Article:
Streetwise Professor

April 18, 2014

Banning Banks From Physical Commodity Trading: The Battle Continues

Filed under: Commodities,Derivatives,Economics,Energy,Politics,Regulation — The Professor @ 3:33 pm

The battle over bank participation in physical commodities is reaching a climax. The deadline for commenting on potential Federal Reserve regulation of this activity is approaching, and many letters from groups representing banks (‘natch) but also from energy and commodity industry groups plead with the Fed to permit continued bank involvement in the markets. However, on Capitol Hill the sentiment largely runs the other way, and Senators Sherrod Brown and Elizabeth Warren submitted a letter demanding that the Fed defenestrate banks’ commodities businesses.

Most of the Brown-Warren letter is stuff I’ve written about before, so I won’t comment more on it now. But this part stood out to me, and deserves a rebuttal:

Commodities activities present risks that are different from financial-market risks, are idiosyncratic, and have the potential to disrupt more than just the financial system. Global supply chain disruptions can affect industries in the broader economy that rely upon raw materials.

First, from a systemic risk perspective, the fact that commodities risks are idiosyncratic, and different (i.e., less correlated) with other risks in the banking system is a good thing. Diversification is beneficial in this regard.

I have looked at some evidence that speaks directly to this issue. Over the period of the crisis, the profits of the biggest physical commodity trading firms (the Glencores, Cargills, Vitols, etc.) did not suffer the same extreme drop as bank profits. Indeed, with a few exceptions (Bunge) profits of the major commodity trading firms rose from 2008 to 2009, when bank profits were in freefall.

This lack of cyclicality in trading firm profits, which is in stark contrast to the extreme cyclicality in prices (especially for energy and metals) is readily understood. Physical trading is a margin and volume business: these factors, not flat prices, drive profits. Due to the inelasticity of supply and demand for commodities, margins and volumes tend to be much more stable than flat prices. Prices, rather than quantities, tend to bear the bulk of the burden of responding to demand shocks. Moreover, some commodity trading activities-notably storage-tend to be countercyclical, providing a source of profit to physical commodity traders during recessions.

Commodity trading firms actually had more issues when prices spiked in 2008, because it was difficult for them to finance inventories at very high prices, and the low prices of 2009 eased these financing constraints.

The lack of cyclicality, which contrasts starkly to the pronounced cyclicality of earnings in traditional banking and capital market activities, means that physical commodity trading could reduce the systemic risk posed by banks. The effect will not be large, because even for the biggest banks  commodity trading revenues are small relative to those generated by the more traditional activities. But directionally, this lack of cyclicality in physical trading profitability makes it an attractive part of a bank’s portfolio, especially from a systemic risk perspective.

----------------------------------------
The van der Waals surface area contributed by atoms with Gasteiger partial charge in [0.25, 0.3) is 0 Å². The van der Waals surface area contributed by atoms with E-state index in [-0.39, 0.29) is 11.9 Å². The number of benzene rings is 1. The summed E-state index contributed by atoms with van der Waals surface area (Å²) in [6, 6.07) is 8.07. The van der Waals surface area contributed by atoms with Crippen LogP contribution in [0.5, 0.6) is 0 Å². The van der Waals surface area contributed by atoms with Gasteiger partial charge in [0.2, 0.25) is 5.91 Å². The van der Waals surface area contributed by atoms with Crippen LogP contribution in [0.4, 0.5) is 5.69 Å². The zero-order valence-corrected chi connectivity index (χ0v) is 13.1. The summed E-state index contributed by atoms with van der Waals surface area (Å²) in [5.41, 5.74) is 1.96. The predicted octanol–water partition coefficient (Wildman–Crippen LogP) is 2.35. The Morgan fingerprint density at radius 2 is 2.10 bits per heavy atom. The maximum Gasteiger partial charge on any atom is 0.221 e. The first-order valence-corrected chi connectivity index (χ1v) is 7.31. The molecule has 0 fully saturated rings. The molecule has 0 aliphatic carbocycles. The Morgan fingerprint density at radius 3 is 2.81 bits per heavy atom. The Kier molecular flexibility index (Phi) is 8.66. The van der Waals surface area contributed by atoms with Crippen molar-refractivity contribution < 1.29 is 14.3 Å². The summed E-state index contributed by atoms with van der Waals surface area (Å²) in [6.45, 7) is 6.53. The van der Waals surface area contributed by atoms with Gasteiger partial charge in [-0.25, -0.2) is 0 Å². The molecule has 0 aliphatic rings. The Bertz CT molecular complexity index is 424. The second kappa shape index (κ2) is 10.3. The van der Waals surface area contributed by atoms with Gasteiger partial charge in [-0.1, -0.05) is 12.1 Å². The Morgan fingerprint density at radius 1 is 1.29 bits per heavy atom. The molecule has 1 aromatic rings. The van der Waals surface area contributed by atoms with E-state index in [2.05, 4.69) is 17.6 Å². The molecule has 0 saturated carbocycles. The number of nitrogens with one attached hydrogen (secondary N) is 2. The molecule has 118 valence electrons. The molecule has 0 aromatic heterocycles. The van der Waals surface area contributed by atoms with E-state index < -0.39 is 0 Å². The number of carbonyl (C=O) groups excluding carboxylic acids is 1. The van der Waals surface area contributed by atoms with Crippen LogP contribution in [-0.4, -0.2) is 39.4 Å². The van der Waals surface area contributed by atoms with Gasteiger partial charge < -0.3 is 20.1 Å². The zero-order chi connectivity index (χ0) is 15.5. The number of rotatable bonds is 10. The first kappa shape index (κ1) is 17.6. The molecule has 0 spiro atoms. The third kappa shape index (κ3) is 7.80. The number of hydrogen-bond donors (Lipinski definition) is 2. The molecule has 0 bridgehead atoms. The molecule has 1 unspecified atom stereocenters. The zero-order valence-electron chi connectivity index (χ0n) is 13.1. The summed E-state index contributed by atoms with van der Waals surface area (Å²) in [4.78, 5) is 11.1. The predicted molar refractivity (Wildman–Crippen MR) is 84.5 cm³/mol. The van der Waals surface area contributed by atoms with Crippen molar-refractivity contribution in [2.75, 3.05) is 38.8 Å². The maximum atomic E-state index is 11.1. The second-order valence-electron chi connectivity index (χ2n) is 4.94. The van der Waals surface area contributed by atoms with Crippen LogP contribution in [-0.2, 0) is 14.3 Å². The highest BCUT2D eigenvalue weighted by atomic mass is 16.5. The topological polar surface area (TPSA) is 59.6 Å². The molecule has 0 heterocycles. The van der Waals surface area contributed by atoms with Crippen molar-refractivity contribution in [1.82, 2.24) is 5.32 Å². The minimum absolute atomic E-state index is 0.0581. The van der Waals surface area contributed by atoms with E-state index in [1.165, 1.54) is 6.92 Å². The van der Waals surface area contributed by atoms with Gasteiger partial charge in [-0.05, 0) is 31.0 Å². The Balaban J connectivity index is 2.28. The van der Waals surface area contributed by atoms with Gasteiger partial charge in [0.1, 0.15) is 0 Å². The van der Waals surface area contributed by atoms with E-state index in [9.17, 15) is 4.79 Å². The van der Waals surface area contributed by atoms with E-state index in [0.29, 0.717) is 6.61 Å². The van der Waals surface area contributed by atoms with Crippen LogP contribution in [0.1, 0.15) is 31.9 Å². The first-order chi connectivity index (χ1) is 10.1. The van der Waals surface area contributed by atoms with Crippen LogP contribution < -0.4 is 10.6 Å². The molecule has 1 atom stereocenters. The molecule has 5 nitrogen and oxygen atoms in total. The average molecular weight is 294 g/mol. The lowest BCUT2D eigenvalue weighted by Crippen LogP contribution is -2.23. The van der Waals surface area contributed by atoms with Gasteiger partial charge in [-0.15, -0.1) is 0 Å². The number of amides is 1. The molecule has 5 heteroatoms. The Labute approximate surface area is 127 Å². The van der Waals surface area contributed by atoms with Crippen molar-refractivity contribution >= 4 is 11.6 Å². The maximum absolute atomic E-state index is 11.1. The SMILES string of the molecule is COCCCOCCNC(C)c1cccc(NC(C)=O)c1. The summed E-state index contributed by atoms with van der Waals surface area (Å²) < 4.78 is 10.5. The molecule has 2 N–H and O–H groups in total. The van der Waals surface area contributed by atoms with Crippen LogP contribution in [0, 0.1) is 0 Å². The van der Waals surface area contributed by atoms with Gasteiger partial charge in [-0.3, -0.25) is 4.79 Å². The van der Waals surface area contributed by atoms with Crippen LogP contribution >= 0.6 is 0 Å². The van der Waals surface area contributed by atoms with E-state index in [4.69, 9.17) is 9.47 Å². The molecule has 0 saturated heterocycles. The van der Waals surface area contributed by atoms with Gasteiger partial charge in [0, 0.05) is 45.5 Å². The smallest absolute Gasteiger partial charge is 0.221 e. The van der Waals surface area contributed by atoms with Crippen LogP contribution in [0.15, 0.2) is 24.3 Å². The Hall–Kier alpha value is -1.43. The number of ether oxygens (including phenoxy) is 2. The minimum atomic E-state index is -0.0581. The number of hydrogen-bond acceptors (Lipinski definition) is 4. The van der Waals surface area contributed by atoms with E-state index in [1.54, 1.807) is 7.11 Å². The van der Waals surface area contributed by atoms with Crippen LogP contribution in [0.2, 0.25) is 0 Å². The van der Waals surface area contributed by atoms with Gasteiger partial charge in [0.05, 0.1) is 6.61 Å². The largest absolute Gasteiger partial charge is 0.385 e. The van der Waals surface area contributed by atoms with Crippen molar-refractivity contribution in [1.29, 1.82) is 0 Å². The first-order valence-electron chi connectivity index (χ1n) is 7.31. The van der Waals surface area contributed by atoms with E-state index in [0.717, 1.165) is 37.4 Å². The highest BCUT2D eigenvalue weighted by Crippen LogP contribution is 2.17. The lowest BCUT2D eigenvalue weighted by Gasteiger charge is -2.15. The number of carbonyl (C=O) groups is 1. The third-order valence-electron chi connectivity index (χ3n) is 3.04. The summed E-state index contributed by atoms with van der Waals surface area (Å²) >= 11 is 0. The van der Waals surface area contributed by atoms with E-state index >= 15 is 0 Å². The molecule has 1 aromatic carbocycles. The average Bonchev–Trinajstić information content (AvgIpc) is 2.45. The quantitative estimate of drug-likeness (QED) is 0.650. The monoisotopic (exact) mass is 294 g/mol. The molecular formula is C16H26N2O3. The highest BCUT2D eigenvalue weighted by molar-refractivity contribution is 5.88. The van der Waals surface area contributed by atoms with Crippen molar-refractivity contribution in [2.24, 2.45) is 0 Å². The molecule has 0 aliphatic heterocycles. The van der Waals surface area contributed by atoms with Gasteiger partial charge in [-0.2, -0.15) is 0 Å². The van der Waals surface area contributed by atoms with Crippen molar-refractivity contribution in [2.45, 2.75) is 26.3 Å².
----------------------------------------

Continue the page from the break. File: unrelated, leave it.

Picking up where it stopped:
Second, the Brown-Warren warning about disruptions beyond the financial system are vastly overblown. Presumably what they mean is that if a large bank or several large banks with commodity trading operations were to run into financial trouble, this could disrupt global supply chains. But especially for the commodities that banks tend to focus on (particularly energy), they represent a small fraction of total physical market trading activity. If they disappeared overnight, others could step in and handle most of the business at a slightly higher cost. (Not to mention that it is kind of strange to justify driving banks out of the business by saying that if they leave the business it could disrupt global supply chains.)

But even more importantly, we know that even major disruptions in global supply chains are likely to have only trivial impacts on the global economy. Look at the Japanese earthquake and tsunami of 2011. It devastated supply chains throughout Asia, far more than the loss of even several major commodity trading firms could have. Yet the effects on global growth were minimal. Several central banks examined the issue, and found that the catastrophe reduced global growth by around .1 percent for a couple of quarters. Even in Asia, the effect was minor.

As another example, the implosion of the merchant energy sector in the US in 2002 had no marked effect on US economic activity.

Another concern raised about bank participation in physical markets is environmental risk. This is potentially a serious concern, but even there legal protections (notably dealing through subsidiaries that protect a bank or bank holding company from liability) and insurance can sharply reduce the risk that legal exposure arising from an oil spill or the like could threaten the viability of a large financial institution. Also, since different commodity trading activities pose different environmental risks, a blanket restriction on commodity trading activities, some of which are not particularly environmentally risky, is not warranted.